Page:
Nor did Altera’s stock perform well since announcing the move to Intel as a foundry, especially when compared to Xilinx who choose to stay with TSMC, as the stock price chart below illustrates:

(Click to view full screen.)

(Click to view full screen.)

The Stock market might be wrong, as it been wrong many times before, but then there are other concerns:

Why did Intel feel the need to put so much money in the ASML EUV program if they can do just as well without EUV? Does Intel reduced cost per transistor account for its escalating cost of R&D, which in 2013 averaged more than 20% of revenue vs. less than 14% in 2005? Does Intel reduced cost per transistor account for its escalating cost of capital, which, per their balance sheet on Depreciation/Depletion, averaged in 2013 more than 26% of revenue vs. less than 10% in 2011?

It is not clear what the Intel proprietary technology is that allows it to do so much better than the foundries to produce a per transistor cost reduction. It does seem that their fab equipment and especially lithography is the same. And it also unclear why the Intel per transistor costs are not impacted by the much higher cost of lithography with the double and quadruple litho steps needed in manufacturing these advanced process nodes and the extra development and process steps required.

There is one more important issue that seems to be ignored. For SoC applications, the embedded SRAM is a key factor because it dominates the die area, as we recently presented in our blog Are we using Moore’s name in vain? If Intel’s embedded SRAM is scaling each node as before, then it would represent an important advantage over the foundries. Yet Intel recently announced integration of DRAM into Haswell and promised future Xeon and Xeon Phi models that integrate memory atop processors in 3D packages instead. Will these be aggressive enough to keep the on-system memory costs scaling?

Fig 9

In short, if Intel could keep the traditional 30% cost reduction per node from 28nm to 10nm, and the foundry’s cost per transistor is staying flat, then Intel would be able to provide their foundry customers SoC products at a third of ther other foundries cost, and accordingly Intel should be able to do very well in its foundry business.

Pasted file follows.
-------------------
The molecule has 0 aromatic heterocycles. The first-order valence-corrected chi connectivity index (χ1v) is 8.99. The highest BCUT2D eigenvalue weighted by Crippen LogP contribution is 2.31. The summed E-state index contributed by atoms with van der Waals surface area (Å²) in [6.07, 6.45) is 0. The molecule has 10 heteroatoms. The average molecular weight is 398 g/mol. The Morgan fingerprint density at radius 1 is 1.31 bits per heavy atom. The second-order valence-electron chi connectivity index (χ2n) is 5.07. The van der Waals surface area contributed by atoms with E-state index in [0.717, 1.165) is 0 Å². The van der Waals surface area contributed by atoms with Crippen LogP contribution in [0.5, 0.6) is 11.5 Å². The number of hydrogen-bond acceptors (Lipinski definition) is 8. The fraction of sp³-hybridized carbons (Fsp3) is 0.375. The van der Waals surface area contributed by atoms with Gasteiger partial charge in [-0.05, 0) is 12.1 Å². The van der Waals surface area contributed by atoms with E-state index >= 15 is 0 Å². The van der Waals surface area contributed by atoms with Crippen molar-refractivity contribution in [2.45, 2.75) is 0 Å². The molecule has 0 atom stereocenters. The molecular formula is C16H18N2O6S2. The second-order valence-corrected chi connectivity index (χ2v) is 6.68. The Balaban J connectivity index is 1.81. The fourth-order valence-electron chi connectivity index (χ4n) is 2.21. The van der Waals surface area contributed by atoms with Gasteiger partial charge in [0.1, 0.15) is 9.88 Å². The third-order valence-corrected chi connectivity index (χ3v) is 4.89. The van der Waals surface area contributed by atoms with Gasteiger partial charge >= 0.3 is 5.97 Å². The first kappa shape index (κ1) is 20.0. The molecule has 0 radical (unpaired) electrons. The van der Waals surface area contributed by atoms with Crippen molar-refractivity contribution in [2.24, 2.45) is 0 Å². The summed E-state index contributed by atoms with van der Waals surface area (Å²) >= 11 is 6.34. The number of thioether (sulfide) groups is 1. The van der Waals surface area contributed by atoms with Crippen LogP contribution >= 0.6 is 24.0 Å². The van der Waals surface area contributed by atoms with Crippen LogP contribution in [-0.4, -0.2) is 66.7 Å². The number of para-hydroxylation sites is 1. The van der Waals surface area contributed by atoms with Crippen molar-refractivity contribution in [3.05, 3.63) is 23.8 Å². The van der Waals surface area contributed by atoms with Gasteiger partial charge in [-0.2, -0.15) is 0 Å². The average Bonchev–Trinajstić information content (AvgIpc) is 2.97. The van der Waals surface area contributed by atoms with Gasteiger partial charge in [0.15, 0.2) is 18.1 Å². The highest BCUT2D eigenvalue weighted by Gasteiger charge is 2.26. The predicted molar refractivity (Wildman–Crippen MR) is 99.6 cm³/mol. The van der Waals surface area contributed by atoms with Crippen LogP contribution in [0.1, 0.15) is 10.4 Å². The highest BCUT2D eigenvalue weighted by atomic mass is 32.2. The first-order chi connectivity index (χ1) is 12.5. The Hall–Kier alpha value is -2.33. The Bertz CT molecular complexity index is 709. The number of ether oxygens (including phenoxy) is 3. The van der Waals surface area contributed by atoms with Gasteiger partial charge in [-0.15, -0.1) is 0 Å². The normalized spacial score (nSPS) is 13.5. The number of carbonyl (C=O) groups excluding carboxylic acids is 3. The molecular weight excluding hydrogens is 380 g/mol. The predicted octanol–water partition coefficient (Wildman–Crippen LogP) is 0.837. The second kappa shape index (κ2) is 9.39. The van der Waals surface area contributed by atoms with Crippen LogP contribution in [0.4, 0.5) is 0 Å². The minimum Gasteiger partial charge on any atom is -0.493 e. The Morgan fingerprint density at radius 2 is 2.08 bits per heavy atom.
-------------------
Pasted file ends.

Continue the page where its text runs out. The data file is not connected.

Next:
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One thought on “Can Intel beat TSMC?

  1. Ian Dedic

    Anyone who thinks that Intel can provide foundry SoC at a third of the cost of TSMC, I’ve got some magic beans to sell you…

    In the “area scaling” graphs, the reason the other foundries have a flat bit between 20nm and 16nm is because these both use the same double-patterned 64nm pitch metal stack.

    The reason Intel doesn’t have this blip is that their 22nm process is single-patterned, their 14nm one uses the same 64nm pitch double-patterned stack as everyone else.

    So the graphs are compete Intel PR bull**it — they’re bigger area at 32/22nm and the same at 14nm/10nm.

    On cost, everyone in the world buys the same fab equipment with the same performance from the same munufacturers, the only way to get lower cost is higher yield or lower running costs (labour, power, water, building) — and if anything TSMC has an advantage here due to location and scale.

    Intel may have claim to have an advantage due to intensive yield improvement because they only make a very small number of chips (and these can use very restrictive design rules), but this will disappear if they join the foundry club.

    The same laws of physics (and equipment cost) apply to everyone, including the wafer cost increases with double patterning at 14nm and triple at 10nm — together with the higher mask count for FinFETS, this is why everyone who is being honest says the cost per gate no longer drops with process beyond 28nm, or even increases slightly. You get more density and lower power, but no cost saving per chip with the same function — and the chip development costs are going up rapidly.

    For the moment this *is* the end of Moore’s law as he defined it (the cost per transistor goes down — *not* that the density goes up). New process nodes now mean that you can still integrate more, but that if you do the cost goes up — in other words the market will have to get used to paying more for extra functions, not the same.